In our society, alcohol can be ubiquitous and, in many circles, even taken for granted as a normal part of life. Thus, it can sometimes be easy for people to forget that alcohol is a drug.
Like any drug, it can be very dangerous when abused or used irresponsibly, but even at moderate levels, alcohol can carry some risks, especially when used in conjunction with other drugs, like prescription medication. When different drugs are taken together, they interact in often unexpected ways, and often intensify effects, sometimes creating dangerous situations.
For this reason, it is extremely important that anyone drinking alcohol make sure he or she is not taking any medication that might cause negative effects. However, a recent study by the National Institute of Health reveals this very risky practice is all too common.
The NIH study
According to the NIH report, published in the February 2015 issue of Alcoholism: Clinical and Experimental Research, around 41.5 percent of U.S. adults who drink use medications that may interact negatively with alcohol, which can include medication for depression, diabetes, and blood pressure. Dr. Rosalid Breslow, an epidemiologist for the NIH lead the study that surveyed 27,000 men and women between 1999 and 2010.
The surveys collected information about alcohol use alongside medications that have been shown to interact negatively with alcohol, assuming that people who take these medications regularly and also drink regularly may at times unknowingly consume alcohol in ways that will interact harmfully with their medications. Among those older than 65, that jumps up to 78 percent. Elderly persons are generally more likely to develop health problems, and are generally using more medications, and thus are at greater risk.
As people age, and their metabolism slows down, the ability to break down both alcohol and certain medications may decrease, "creating a much longer window for potential interactions," in the words of Breslow.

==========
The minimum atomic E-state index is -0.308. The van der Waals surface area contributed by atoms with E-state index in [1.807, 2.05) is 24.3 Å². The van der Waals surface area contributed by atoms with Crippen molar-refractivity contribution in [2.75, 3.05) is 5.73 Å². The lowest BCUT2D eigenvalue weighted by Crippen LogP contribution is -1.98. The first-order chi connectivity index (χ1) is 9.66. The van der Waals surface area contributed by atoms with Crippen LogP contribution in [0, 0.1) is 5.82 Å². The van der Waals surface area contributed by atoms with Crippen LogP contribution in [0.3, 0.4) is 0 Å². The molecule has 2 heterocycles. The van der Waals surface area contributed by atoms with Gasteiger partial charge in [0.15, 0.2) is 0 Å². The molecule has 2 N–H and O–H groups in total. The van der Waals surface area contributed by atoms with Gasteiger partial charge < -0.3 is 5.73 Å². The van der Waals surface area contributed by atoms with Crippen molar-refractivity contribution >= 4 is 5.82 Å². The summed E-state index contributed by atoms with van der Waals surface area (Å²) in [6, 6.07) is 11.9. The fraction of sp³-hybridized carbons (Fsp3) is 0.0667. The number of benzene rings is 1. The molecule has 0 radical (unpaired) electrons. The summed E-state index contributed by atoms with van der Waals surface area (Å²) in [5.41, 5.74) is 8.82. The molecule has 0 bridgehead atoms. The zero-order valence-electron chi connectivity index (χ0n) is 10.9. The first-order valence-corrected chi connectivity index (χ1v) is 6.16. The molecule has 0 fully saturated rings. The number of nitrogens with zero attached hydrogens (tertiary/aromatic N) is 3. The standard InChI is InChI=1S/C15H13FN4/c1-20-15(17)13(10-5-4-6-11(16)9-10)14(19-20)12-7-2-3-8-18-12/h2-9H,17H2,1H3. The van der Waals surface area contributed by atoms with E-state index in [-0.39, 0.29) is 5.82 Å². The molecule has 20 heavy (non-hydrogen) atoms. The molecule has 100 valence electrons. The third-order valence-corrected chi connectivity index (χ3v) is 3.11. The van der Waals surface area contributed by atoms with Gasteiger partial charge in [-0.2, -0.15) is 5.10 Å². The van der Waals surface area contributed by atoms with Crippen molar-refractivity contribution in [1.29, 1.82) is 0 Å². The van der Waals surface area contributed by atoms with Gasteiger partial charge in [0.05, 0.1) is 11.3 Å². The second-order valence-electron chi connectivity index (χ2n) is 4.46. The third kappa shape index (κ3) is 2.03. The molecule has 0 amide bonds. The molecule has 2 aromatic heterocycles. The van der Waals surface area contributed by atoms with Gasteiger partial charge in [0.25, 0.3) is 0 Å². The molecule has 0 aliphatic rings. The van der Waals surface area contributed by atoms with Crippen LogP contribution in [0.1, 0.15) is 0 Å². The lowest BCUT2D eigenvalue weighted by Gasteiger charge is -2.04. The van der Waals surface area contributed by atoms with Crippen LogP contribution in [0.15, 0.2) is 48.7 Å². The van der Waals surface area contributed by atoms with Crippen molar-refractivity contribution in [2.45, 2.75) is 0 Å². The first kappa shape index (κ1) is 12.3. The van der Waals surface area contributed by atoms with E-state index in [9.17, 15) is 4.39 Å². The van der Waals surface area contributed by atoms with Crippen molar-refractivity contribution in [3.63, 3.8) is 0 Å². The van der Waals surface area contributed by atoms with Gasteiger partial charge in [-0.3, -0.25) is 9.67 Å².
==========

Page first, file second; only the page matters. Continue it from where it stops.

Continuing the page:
The risks of mixing medications and alcohol
Alcohol interacts with the body in very specific ways. When combined with prescription medication, alcohol can either neutralize or intensify the effects of another drug. Either one of these possibilities can sometimes put your health at great risk.
For example, alcohol increases blood pressure, so drinking while taking medication to lower blood pressure can make the drug useless. On the other hand, alcohol also has sedating effects, and so taking it alongside other sedatives, like sleeping pills or pain relief can cause too much sleepiness, to the life-threatening point of taking away your body's reflective activity related to breathing and a regular heart beat.
How to avoid these dangers
Here are a few more specific medications that may react negatively with alcohol:
Antidepressants - Both alcohol and certain types of antidepressants slow down the central nervous system, creating drowsy feelings and impairing thinking skills. Also, alcohol can often worsen symptoms of depression.
Birth control - Oral contraceptives cause alcohol to leave the body at a slower rate, so a woman taking it may get drunk at a faster rate.
Blood pressure - Drinking neutralizes the effects of beta-blockers, leaving you vulnerable to heart failure.
Cholesterol-lowering medications - Both statins and alcohol put strain on the liver, putting you at risk for liver failure if they are taking concurrently.
Diabetes medication - Alcohol can cause low blood-sugar levels, causing a diabetes treatment to become unpredictable.
The disturbing results of the recent NIH survey indicate that doctors and pharmacists need to do more to educate patients about how their drinking activity may need to change while on a certain medication. However, you also have a responsibility to speak openly with your health care providers to ensure you are aware of any risks drinking while on a particular medication may pose.